Photo Essays

Portraits of city-dwellers in their environments.

Hazele Ozaki

Photographed with Nikon D90, 18-105mm lens, 300-watt constant color monolight, and edited in Lightroom

I met Hazele on a sticky-hot day in September outside the preschool our children attend. But other than spending a few minutes gabbing at the gate when we pick up our kids, I didn’t really know her. I always thought she was very unique-looking. She's a Japanese-American momma with a tan and freckles. And she has a kind of and laid-back stylishness that I think of as glamourous.

It takes a lot of courage for me to ask a person I don’t know very well if I can photograph them. But Hazele has a natural tendency to give a warm smile to everyone. So one afternoon, just before the school-year came to a close, I was walking toward the gate and telling myself, “Just ask her. She might say no, but she also might say yes."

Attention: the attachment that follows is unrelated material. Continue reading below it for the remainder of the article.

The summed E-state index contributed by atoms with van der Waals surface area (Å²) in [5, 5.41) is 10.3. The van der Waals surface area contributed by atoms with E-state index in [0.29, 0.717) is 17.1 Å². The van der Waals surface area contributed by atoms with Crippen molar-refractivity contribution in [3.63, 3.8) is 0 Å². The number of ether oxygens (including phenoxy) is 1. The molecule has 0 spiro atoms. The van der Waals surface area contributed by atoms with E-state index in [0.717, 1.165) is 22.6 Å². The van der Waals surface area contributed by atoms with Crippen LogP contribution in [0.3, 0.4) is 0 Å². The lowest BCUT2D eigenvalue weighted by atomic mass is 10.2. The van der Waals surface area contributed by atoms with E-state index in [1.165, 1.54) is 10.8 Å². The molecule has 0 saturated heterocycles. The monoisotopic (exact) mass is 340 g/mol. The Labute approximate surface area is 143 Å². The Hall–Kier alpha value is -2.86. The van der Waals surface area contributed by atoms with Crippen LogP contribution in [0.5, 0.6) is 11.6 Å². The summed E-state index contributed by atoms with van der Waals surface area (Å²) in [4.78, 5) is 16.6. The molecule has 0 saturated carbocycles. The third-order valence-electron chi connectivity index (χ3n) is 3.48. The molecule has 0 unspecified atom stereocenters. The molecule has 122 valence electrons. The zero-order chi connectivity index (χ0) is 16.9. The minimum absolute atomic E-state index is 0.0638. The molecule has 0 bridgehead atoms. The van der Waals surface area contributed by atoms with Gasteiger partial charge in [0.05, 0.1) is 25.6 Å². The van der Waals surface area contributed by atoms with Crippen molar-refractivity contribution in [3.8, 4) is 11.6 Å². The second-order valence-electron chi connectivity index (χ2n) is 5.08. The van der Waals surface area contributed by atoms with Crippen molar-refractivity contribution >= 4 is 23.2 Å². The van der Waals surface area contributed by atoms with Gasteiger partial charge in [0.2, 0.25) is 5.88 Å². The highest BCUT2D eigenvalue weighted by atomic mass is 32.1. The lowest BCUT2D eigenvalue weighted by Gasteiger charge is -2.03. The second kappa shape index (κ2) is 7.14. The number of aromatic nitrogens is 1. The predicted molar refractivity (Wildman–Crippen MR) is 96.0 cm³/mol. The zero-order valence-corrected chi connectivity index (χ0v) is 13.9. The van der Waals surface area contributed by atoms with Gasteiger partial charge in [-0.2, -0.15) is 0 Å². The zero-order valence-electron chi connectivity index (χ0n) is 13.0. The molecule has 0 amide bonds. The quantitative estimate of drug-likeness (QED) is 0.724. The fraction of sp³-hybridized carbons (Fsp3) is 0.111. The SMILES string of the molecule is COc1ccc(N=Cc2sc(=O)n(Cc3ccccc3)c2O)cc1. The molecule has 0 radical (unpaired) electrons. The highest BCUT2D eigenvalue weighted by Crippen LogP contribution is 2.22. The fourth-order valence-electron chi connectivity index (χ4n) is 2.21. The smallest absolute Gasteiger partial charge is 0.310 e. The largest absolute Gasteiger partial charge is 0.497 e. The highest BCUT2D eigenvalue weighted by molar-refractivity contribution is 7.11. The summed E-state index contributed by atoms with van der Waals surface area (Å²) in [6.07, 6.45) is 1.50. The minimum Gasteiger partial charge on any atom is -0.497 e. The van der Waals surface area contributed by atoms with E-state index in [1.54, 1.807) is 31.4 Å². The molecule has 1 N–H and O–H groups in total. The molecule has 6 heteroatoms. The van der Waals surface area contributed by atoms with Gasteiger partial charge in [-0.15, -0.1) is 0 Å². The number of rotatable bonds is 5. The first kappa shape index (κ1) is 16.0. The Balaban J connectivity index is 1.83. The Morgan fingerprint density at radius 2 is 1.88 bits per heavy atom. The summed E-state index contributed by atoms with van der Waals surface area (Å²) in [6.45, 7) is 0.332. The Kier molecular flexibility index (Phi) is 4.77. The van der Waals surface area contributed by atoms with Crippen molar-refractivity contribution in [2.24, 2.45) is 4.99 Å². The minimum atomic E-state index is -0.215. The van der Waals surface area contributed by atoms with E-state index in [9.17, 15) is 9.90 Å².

Flushed with embarrassment, she couldn’t believe I wanted her to be my subject. I explained that most of my subjects tend to be artists and musicians, people in the creative community, but that I was hoping to expand. But I was out of luck there, because as it turns out, she is a former fashion designer turned stay-at-home-mom.

I’m so glad I asked her because it helped me get over my fear of rejection, and it helped me grow my community.

Hindsight Lesson: I wish I had photographed her near her chicken coop. That was definitely a missed opportunity. 

Sarah JonesComment